Fed Alters Projection on Inflation, Says It Could Stick Around Longer Than Expected

The Federal Reserve altered its standing language on inflation Wednesday, suggesting that sector-wide cost markups could remain in place as the economy extracts itself from the pandemic.

Previously, the Fed stated inflation was based on "transitory factors," which were often byproducts of supply chain disruption. The economy lurched out of a valley to its current and ongoing rapid recovery, jolting the supply of and demand for goods.

However, a shift came Wednesday when the central bank took a more leveled tone that echoed recent comments from Federal Reserve Chair Jerome Powell. The Fed said in a statement "risks to the economic outlook remain" and noted the economy's ongoing dependence on the course of COVID-19.

Prices received a jolt from a 4.4 percent year-over-year rise in September. The jump represented the fastest 12-month increase since 1991, the Associated Press reported. This means inflation is in a head-to-head battle with recent wage increases that many Americans—particularly in the restaurant industry—have received. The Fed is now tasked with balancing economic measures that not only encourage hiring but also combat growing inflation.

"Inflation has come in higher than expected," Powell said at a press conference Wednesday.

As for the impact of "bottlenecks" on the economy and, in turn, inflation, the Fed chair said: "They are now on track to persist well into next year."

For more reporting from the Associated Press, see below.

Powell Re-Nomination
Federal Reserve Chair Jerome Powell said Wednesday he expects inflation to linger into next year. Above, Powell testifies during a House Financial Services Committee hearing on Capitol Hill in Washington on Sept. 30, 2021. Sarah Silbiger/Pool Photo via AP

In response, the Federal Reserve will begin dialing back the extraordinary economic aid it's provided since the pandemic erupted last year.

In a statement Wednesday after its latest policy meeting, the Fed said it will start reducing its $120 billion in monthly bond purchases in the coming weeks, by $15 billion a month, though it reserved the right to change that pace. Those purchases have been intended to hold down long-term interest rates to encourage borrowing and spending. With the economy recovering, that's no longer needed.

The Fed will slow its $80 billion in Treasury purchases by $10 billion a month and its $40 billion in mortgage-backed securities by $5 billion in November and December and said similar reductions "will likely be appropriate" in the following months. That suggests that the central bank might decide to accelerate its pullback in bond buying if inflation worsens.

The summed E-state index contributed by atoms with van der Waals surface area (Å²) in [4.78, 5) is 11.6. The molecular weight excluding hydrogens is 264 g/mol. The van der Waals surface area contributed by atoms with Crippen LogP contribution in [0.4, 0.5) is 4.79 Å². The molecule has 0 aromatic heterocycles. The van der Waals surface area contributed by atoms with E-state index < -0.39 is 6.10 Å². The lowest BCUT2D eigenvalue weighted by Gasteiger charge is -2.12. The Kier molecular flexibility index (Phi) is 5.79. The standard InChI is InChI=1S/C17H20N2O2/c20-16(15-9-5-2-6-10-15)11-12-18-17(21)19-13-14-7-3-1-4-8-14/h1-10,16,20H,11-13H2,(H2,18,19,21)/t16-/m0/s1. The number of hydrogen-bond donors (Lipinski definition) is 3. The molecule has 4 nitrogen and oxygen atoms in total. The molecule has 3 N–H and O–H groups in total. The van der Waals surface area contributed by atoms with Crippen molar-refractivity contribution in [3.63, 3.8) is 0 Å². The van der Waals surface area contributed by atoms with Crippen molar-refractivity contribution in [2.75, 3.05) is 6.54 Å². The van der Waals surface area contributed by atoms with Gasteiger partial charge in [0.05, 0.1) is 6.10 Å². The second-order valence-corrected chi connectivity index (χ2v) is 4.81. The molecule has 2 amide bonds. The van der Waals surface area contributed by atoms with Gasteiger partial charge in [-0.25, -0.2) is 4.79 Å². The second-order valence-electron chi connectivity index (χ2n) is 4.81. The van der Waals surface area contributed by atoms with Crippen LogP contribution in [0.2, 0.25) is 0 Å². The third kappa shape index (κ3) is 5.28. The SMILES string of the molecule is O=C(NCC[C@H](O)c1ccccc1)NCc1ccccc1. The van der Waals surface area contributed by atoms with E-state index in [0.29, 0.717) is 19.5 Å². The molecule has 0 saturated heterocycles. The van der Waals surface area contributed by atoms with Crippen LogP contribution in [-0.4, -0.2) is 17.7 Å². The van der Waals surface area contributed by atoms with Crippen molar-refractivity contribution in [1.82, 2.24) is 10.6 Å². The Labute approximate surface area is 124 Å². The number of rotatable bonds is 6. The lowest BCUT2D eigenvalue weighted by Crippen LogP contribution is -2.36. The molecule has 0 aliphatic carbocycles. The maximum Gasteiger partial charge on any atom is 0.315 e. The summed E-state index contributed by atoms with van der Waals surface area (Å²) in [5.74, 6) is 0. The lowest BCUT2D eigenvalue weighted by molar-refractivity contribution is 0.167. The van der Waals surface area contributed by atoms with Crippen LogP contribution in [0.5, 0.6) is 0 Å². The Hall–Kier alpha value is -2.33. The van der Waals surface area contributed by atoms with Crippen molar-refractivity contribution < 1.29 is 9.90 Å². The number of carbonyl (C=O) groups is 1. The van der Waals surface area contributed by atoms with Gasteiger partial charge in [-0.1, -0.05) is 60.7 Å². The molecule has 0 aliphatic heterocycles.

If the pace is maintained, the bond purchases would end altogether in June. At that point, the Fed could decide to raise its benchmark short-term interest rate, which affects many consumer and business loans. That would be much earlier than Fed officials had envisioned last summer, when they collectively forecast that the first rate hike wouldn't happen until late 2023.

According to the Chicago Mercantile Exchange's FedWatch tool, market traders now expect at least two rate hikes during 2022.

The changing expectations reflect a central bank that is rapidly shifting from an effort to boost the economy and encourage more hiring to one that is increasingly focused on rising inflation.

The Fed's latest statement also suggested that the officials still think shortages of materials and labor are major factors in the rise in inflation — factors that would presumably ease over time.

"Supply and demand imbalances related to the pandemic and the reopening of the economy," the statement said, "have contributed to sizable price increases in some sectors."

The economy has steadily recovered from the pandemic recession, although growth and hiring stumbled in the July-September quarter, partly because a surge in delta cases discouraged many people from traveling, shopping and eating out.

Many economists say they're hopeful that with vaccinations increasing and the delta wave fading, job growth will pick up in October from September's weak pace. The October jobs report will be released Friday.

While inflation is running hot, the job market isn't back to full strength. The unemployment rate was 4.8 percent in September, above its pre-pandemic level of 3.5 percent. And roughly 5 million fewer people have jobs now than did before the pandemic.

The Fed's meeting occurred as Powell's future as Fed chair remains uncertain. President Joe Biden has yet to announce whether he will re-nominate Powell for another four-year term. Powell's current term expires in early February, but previous presidents have usually announced such decisions in the late summer or early fall.